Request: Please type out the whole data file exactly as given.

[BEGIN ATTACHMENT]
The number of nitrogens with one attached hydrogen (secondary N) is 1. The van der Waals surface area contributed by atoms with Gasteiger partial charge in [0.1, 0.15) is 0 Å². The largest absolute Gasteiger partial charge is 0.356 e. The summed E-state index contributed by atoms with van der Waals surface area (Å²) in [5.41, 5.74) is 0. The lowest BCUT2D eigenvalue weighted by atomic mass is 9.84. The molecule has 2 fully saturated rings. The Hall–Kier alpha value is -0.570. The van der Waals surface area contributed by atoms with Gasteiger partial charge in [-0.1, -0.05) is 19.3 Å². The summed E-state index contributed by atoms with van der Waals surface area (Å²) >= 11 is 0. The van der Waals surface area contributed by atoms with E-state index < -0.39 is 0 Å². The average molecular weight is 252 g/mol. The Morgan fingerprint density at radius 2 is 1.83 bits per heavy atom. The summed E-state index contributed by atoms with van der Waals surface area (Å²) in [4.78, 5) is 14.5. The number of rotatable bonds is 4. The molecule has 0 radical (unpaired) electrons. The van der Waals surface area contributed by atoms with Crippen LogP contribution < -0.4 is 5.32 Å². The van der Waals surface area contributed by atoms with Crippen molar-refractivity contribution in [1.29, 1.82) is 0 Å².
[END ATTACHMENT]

The number of nitrogens with one attached hydrogen (secondary N) is 1. The van der Waals surface area contributed by atoms with Gasteiger partial charge in [0.1, 0.15) is 0 Å². The largest absolute Gasteiger partial charge is 0.356 e. The summed E-state index contributed by atoms with van der Waals surface area (Å²) in [5.41, 5.74) is 0. The lowest BCUT2D eigenvalue weighted by atomic mass is 9.84. The molecule has 2 fully saturated rings. The Hall–Kier alpha value is -0.570. The van der Waals surface area contributed by atoms with Gasteiger partial charge in [-0.1, -0.05) is 19.3 Å². The summed E-state index contributed by atoms with van der Waals surface area (Å²) >= 11 is 0. The van der Waals surface area contributed by atoms with E-state index < -0.39 is 0 Å². The average molecular weight is 252 g/mol. The Morgan fingerprint density at radius 2 is 1.83 bits per heavy atom. The summed E-state index contributed by atoms with van der Waals surface area (Å²) in [4.78, 5) is 14.5. The number of rotatable bonds is 4. The molecule has 0 radical (unpaired) electrons. The van der Waals surface area contributed by atoms with Crippen LogP contribution < -0.4 is 5.32 Å². The van der Waals surface area contributed by atoms with Crippen molar-refractivity contribution in [1.29, 1.82) is 0 Å².